Closely associated with the above approach is carbon pricing and taxing, which is a measure that can be used to force the hands of investors into making climate considerate investments. Increasing the cost of fossil fuels for consumers will gradually but surely cause them to seek alternative means of energy. Here is where carbon pricing and taxing come in as instruments to make this happen. The first approach is an emission trading system where the total amount of emissions expected from a country or region is capped at a particular amount, and overshooting this will attract significant payments. Consequently, companies are allocated the permit to pollute within this range, while making conscious steps to transit to clean energy.
The second approach is carbon tax. That is, emitters are charged very high taxes based on their respective amount of pollution. The aim of this approach is that when the taxes become unbearable – and yet the companies cannot leave because of the obtainable large potential market – they will become deliberate and intentional about polluting less and transiting to renewable energy.
In the long run, these approaches are invariably targeted at investors who finance projects based on fossil fuel: that when there are several tax encumbrances and limitations abounding with pollution stemming from fossil fuels, the direction of investment will be revisited and changed for the better.
ISSUANCE OF GREEN BONDS
Green bonds are one of the modern investment instruments to finance climate change projects. They are a perfect medium for striking the balance between making social impacts and not losing your money. In very simple terms, here is how it works; a bond issuer will raise a fixed amount of capital, repaying the capital (principal) and accrued interest (coupon) over a set period of time. The issuer will need to generate sufficient cash flows to repay interest and capital. In form, there is no exact difference between these green bonds and conventional bonds. The only unique feature they possess is the specification that the proceeds be invested in projects that generate environmental benefits. This makes green bonds a pliable way to contribute towards climate financing and establish public-private partnership towards increasing green investments.
In 2008, the World Bank became the first to issue a green bond and since then they have issued over 3.5 billion worth of green bonds towards accelerating climate related projects. Given the nature of these bonds, it is necessary for investors to not only invest their money, but also their trust in the bonds that they will perform as expected. Issuance of green bonds should adhere to the international guidelines released by the International Capital Market Association (ICMA) for green bonds, named the “Green Bond Principles” (GBP). A continued high success rate of green bonds in climate financing will gradually and consistently motivate investors.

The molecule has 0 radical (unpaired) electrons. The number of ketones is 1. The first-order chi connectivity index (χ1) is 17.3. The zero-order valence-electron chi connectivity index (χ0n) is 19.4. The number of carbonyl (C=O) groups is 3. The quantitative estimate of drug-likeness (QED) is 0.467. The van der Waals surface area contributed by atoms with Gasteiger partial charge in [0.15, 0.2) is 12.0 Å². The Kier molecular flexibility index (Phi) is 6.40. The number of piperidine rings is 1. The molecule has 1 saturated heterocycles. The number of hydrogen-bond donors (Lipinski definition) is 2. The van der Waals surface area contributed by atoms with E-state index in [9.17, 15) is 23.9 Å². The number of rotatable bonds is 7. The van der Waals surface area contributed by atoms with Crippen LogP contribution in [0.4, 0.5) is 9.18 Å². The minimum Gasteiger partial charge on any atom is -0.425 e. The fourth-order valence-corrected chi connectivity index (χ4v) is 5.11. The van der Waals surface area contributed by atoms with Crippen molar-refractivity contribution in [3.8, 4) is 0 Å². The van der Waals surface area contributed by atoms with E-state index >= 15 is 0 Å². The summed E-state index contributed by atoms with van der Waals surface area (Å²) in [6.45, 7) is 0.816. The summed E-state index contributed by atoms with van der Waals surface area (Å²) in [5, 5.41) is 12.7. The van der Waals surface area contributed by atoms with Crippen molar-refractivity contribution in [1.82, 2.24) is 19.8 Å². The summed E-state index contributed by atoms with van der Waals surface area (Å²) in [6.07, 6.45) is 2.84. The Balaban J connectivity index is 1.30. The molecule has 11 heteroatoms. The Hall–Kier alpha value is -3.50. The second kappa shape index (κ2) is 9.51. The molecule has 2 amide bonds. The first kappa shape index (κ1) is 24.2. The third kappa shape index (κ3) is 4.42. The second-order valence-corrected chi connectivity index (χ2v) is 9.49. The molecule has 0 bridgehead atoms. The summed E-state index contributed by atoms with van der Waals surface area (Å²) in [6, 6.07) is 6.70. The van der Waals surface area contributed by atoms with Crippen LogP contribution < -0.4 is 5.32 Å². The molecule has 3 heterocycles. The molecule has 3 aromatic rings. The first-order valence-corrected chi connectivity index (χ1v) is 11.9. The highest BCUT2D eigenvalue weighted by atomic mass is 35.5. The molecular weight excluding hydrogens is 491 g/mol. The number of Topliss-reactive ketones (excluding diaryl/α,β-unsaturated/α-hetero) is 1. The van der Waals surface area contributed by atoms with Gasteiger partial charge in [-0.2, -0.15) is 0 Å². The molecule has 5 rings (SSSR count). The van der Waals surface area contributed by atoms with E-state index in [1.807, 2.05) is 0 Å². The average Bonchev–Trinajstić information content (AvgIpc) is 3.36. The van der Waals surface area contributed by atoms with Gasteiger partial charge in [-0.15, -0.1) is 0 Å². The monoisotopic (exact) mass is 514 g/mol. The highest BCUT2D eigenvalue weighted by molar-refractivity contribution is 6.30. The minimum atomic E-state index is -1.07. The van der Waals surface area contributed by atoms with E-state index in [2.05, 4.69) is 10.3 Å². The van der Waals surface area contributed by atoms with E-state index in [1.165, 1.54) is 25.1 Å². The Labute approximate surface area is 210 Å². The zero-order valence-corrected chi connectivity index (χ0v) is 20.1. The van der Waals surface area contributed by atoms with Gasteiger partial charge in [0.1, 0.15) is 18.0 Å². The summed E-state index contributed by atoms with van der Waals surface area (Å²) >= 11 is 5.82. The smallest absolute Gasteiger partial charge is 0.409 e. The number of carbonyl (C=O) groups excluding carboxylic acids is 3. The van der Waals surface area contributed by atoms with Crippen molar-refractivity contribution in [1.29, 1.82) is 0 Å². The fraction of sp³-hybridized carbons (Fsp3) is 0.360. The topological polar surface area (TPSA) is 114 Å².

OPPORTUNITIES FOR EMISSIONS ABATEMENT
Scholars have argued that given the reality of the use of fossil fuels, steps have to be in place for the abatement of emissions so as to stabilize and ensure that greenhouse emissions necessarily remain within the advised 2°C. Studies by McKinsey & Co have split the CO2 abatement opportunities into two categories: those which create economic value for each tonne of CO2 avoided and those which incur an economic cost for the same outcome. The former category – which is the one that has recorded impacts over the years – involves incentivizing sustainable and climate responsible technologies such as LED lightings and improving building insulations. For instance, there has been a high success in the US regarding this, catalysed by tax credits. However, on the overall scale and elsewhere, there is an inadequate financing for these projects. As such, the range of opportunities in the abatement of emissions provides avenues for climate investments.
There is a persuasive argument behind the use of fossil fuels, that the so called sources of clean energy are not enough to measure up with the rate at which fossil fuels are easily made available. This is an argument which stems from “what is”. That is, based on the reality and the absence of enough finance behind renewable energy, it cannot conveniently replace fossil fuels yet. However, if we look towards possibility, renewable energy can gradually but surely replace fossil fuels on a large scale, given there is an abundance of investments therein. The commercial marketplace is currently volatile and unmotivated towards climate financing due to the obtainable uncertainties and complexities. This reality spells out the need for policymakers to advance clear and financially sustainable pathways for investors to tread towards climate financing. The narratives on the negative effects of climate change are far overwhelming, but the narratives on solving the problem are still far underground. To that, the capital market has a thing or two to say.
Author: Habeeb Asudemade
INSTITUTION: UNIVERSITY OF IBADAN
BIO: Habeeb is a vast writer and a versatile penultimate law student with demonstrated interests in Law, Leadership, Policy-making, and Community Service. He is a 2019 Nigeria Higher Education Foundation (NHEF) scholar with a flair for corporate law.